Those harrowing days

Tanveer Rashid Magrey

People being paraded for identity check during crackdown in early nineties.
People being paraded for identity check during crackdown in early nineties.

During those harrowing days when militancy was at its zenith in valley, illiteracy was tantamount to suicide. People who were quite illiterate faced the wrath and irk of ubiquitous army men very often due to the debacle of understanding their language. The repercussions of this Achilles’ heel were insidious. The hordes of Kashmiris who did not know Urdu faced torment during the inception of arms in valley.

Aslam, 45, a lanky and skinny man with clean-shaved face (dotted with trimmed moustaches) was one among those myriad illiterate people who received frequent beatings due to his inability to comprehend Urdu.

On that sombre morning during nineties when loud-speakers of local mosques echoed, he followed the footsteps of scores outside his home. The call was enough to instil a palpable panic among villagers. Someone was ranting about the imposed crackdown over the village, and apprised villagers to assemble at village’s sole playground as instructed by army. Everyone sensed the silence of approaching storm.

Visibly perspiring and shivering, all were panting while heading towards the spot. Aslam’s condition was not altogether different. His heart was palpating swiftly once they consigned to playground through the main gate. His gait exhibited his incurable conundrums. And then the people were segregated, and later lined up for checking of Identity cards and grim grilling.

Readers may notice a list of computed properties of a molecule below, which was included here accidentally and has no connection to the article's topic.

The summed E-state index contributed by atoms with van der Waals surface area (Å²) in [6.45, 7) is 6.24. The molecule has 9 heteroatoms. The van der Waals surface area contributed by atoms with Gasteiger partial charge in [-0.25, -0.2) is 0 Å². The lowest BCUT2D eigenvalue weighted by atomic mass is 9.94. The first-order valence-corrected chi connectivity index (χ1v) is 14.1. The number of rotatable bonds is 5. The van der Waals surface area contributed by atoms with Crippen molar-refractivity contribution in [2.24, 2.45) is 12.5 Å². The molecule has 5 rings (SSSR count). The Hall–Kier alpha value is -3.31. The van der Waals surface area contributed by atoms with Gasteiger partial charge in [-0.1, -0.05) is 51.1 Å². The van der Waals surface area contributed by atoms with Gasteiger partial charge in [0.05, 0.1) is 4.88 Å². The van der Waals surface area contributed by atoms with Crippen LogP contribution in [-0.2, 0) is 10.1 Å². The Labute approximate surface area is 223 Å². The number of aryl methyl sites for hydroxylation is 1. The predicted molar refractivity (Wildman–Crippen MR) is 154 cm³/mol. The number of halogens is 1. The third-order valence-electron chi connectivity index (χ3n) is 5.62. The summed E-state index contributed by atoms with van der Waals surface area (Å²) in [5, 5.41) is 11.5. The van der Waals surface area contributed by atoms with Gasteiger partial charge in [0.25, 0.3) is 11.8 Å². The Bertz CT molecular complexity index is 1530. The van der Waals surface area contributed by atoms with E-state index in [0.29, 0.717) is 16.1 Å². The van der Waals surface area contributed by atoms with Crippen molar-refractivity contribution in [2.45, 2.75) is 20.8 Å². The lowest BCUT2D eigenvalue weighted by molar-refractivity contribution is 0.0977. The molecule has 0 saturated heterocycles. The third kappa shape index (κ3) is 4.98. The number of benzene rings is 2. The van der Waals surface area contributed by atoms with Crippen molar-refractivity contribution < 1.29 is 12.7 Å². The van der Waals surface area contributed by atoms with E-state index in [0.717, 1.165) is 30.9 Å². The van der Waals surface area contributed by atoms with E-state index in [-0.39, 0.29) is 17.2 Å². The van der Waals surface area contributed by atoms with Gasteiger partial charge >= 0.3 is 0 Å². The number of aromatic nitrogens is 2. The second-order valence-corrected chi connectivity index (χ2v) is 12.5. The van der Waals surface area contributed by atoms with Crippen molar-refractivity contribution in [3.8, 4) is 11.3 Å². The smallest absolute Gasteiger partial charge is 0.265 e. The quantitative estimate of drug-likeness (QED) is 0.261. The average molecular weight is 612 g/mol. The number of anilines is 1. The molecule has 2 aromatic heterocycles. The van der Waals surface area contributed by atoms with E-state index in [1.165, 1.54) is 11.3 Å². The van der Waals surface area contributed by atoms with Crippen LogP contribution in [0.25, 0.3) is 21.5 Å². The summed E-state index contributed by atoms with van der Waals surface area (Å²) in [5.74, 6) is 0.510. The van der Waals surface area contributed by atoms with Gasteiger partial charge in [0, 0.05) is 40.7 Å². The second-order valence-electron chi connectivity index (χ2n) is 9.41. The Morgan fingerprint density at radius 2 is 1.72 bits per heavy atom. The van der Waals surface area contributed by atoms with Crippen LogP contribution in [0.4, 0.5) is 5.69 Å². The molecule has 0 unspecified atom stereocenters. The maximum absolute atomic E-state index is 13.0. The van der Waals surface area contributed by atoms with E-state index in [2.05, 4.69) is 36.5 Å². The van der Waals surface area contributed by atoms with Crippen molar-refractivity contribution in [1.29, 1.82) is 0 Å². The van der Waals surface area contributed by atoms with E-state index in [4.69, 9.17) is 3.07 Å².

Amid jibe on some villagers by ubiquitous men in uniform, Aslam was praying for his unscathed escape. When some would shrug off by security check, he grew optimistic. But when he found someone beaten to pulp, he became pessimistic and felt insecure.

After waiting desperately for his turn, at last, his turn came. Every villager had credence that Aslam would be beaten black and blue due to his illiteracy. But in the deep of his heart, he was ready to set the Thames on fire! Before reaching on his turn, he had jogged his memory by recalling his bygone interview encounters and reminded some mnemonic tips of his successful interviews. He was eavesdropped the interview and tried to get the gist of it.

All the prudence and predictions of villagers proved false when he was finally quizzed. He sensed the gist of the questions posed on him by army man, remarkably and quipped one word answer. He did not err. The villagers who had cocked their eyes towards him would only marvel. He ended up his encounter on successful note due his utilized wits.

These illiterate people like innocent Aslam, who did not speak chaste Urdu, are not found today because of motley reasons. We make rapid strides in education that there is none who is still benighted and also that cup of tart, assaults and harassment has gone filled with yore, so none endure it anymore!

(Pursuing convergent journalism at the central university of Kashmir, Tanveer Rashid Magrey hails from Ferozpora, Tangmarg.)

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